I just got back from the range after firing my first 12 reloads. Here are the questions I must ask myself. What have I done? Do you realize how much money this is going to cost? Do you know you're creating a monster? All valid questions, but how did 12 rounds shape the future generation of Jarnagin shooters?
When I began this venture, it would only be me working on reloading. However, my willingness to create a new generation of doers instead of watchers cost me dearly. My son has taken quite an interest in reloading, and I've created a monster. He's now telling me which YouTubers he's watching who reload and how to change our process.
My oldest is analytical. He takes after his mother, which keeps me in line during the reloading process. I figured he'd like the reloading process since there is structure to it. There's an undeniable rhythm when you start cranking out rounds. We collected for months our gear to begin the process and waited patiently. Once everything came in, we started with six easy steps.
We started tumbling and cleaning the brass in Frankford Arsenal's Platinum Series Rotary Tumbler. This was an easy process for us to learn once we found the suitable media to use. Our next step was to sort out the brass from the media using the wet/dry media separator. We inspected each round. Obviously, we cleaned more than 12 rounds, but we took the finest we could find to be our first.
We de-primed all our brass utilizing the hand de primer from Frankford Arsenal. This is an easy, affordable tool, but the boy's grip strength wasn't enough to de-prime. In fact, the hand priming tool was a bit too difficult for him. He could get a few of them knocked out, but it really taxed his grip.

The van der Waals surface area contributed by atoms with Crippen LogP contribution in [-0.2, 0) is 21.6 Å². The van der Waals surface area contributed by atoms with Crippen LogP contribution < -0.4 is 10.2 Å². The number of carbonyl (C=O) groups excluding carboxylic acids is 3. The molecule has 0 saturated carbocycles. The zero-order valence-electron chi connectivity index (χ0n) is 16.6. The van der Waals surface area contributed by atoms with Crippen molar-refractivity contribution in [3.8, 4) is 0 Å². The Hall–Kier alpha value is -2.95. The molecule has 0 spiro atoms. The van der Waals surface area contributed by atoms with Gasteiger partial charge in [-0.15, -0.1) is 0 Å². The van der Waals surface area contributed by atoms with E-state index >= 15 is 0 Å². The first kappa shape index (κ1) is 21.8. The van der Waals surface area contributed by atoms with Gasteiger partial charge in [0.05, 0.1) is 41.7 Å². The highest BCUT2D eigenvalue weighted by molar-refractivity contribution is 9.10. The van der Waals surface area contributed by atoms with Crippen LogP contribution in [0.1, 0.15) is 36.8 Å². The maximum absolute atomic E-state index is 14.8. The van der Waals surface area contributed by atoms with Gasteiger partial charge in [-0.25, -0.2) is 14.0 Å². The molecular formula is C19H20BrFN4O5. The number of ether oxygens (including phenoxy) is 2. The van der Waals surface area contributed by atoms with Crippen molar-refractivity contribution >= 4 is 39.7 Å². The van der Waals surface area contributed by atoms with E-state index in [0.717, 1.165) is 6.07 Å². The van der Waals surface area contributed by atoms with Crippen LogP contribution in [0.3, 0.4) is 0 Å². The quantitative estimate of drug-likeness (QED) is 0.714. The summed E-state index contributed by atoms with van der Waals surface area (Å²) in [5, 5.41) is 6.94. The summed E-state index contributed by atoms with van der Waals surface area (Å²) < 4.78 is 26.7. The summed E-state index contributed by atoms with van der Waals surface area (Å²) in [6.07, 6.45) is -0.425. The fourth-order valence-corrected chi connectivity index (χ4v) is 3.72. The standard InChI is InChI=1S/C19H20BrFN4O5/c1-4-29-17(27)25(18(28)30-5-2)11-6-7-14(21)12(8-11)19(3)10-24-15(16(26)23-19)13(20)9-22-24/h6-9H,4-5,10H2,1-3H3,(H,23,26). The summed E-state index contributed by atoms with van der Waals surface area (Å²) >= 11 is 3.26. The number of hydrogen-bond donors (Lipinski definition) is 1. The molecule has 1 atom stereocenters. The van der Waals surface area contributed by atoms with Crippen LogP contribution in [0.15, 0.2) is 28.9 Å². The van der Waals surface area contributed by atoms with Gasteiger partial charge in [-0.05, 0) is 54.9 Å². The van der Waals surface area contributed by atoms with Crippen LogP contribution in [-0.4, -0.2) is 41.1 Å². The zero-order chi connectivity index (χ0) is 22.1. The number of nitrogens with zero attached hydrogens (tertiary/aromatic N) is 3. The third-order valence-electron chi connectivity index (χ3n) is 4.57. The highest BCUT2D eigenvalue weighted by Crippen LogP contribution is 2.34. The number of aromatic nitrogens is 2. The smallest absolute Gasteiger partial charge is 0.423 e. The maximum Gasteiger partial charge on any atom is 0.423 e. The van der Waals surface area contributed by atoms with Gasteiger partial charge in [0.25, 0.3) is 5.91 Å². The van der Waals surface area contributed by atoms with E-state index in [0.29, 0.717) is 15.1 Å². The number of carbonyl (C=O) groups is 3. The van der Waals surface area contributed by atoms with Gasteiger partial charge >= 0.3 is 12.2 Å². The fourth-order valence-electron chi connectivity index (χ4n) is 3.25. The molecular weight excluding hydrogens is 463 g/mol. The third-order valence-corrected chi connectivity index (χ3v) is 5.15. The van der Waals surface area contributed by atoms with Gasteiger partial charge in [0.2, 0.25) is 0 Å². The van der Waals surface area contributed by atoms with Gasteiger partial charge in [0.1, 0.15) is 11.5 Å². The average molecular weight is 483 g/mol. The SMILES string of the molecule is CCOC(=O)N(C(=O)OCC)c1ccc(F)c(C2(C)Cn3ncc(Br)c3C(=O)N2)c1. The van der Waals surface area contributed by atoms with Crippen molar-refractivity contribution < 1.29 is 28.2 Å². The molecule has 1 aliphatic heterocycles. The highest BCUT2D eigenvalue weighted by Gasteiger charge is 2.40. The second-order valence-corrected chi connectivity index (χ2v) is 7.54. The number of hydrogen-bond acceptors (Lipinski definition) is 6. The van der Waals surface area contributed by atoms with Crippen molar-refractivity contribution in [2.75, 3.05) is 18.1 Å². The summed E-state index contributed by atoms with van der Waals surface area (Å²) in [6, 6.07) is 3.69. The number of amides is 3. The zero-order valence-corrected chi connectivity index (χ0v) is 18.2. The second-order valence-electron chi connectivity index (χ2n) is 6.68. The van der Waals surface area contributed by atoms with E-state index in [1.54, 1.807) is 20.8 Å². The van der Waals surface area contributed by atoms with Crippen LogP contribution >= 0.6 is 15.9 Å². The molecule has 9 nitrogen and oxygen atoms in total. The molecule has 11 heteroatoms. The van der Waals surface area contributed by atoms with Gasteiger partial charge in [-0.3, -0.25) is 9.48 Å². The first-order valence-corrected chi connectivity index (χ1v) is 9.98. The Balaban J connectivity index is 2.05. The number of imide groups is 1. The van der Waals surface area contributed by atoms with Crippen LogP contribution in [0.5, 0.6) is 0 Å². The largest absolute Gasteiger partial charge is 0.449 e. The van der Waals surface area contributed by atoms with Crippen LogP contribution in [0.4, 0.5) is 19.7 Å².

We sized our brass using a full-length sizing die from Hornady from that point. I understand I can de-prime and size the brass with this sizing die but give me my process. After countless tutelage from mentors and YouTube videos, I began loading powder into the empty cases. This was probably the best part of the process for my son. He enjoyed calibrating the Frankford Arsenal Intellidropper, measuring out the Hodgdon Varget powder, and filling the cases.
It was impressive to see how he interacted with the process. At one point, he bumped the funnel and kicked a little more powder into the pan. He dumped the powder back into the mix without missing a beat and started over. He understands the precision that is needed to maintain stability. That is certainly something I didn't grasp at thirteen.
Seating the Nosler Accubond Long-Range 129gr. Spitzer was made easy by using the Universal Seating Die from Frankford Arsenal. All my measurements were spot on with my cheater Hornady round as a guide. I felt it was time to shoot the twelve rounds we'd created.
We made our way out to the range intending to make sure the rounds went off and see how we could improve our process. Simple goals to start off were key to our success.
I briefly had the thought of what happens if these don’t fire? Or, what if I screwed a step up. That all changed when I sat behind the SIG SAUER CROSS rifle. As I pressed the trigger, everything disappeared except the target.
The first shot fired, and a collective sigh of relief came over my son and me. We did it. We took a single piece of brass and created a round that we were proud to shoot. My son took a few turns behind the rifle, and that only fueled his intrigue even more. He was juiced to shoot something he created from start to finish.
The only issue I encountered was when I went to close the bolt it was a little stiffer to close. After discussing this with a couple mentors, we concluded this could be a sizing issue or seating depth problem. It wasn’t too difficult to close, but enough to make me sit back and ponder how I could make improvements.
To answer all my questions above. 1) I’ve done my son a service. He understands the process. Just like hunting, he now sees that his meat doesn’t just appear in the grocery store. 2) It may cost a little more money to start up, but I’m gaining invaluable time with my son. 3) I’m creating a doer. He’s asking the right questions and looking forward to our reloading weekends. ~ KJ
Kevin Jarnagin (KJ) hails from Oklahoma but quickly established Louisiana roots after joining the Gun Talk team. KJ grew up as a big game hunter and often finds himself in a different venture often. Whether it’s making his way to British Columbia for elk or training with pistols, KJ always seems to find a gun in his hands and adventure on his mind.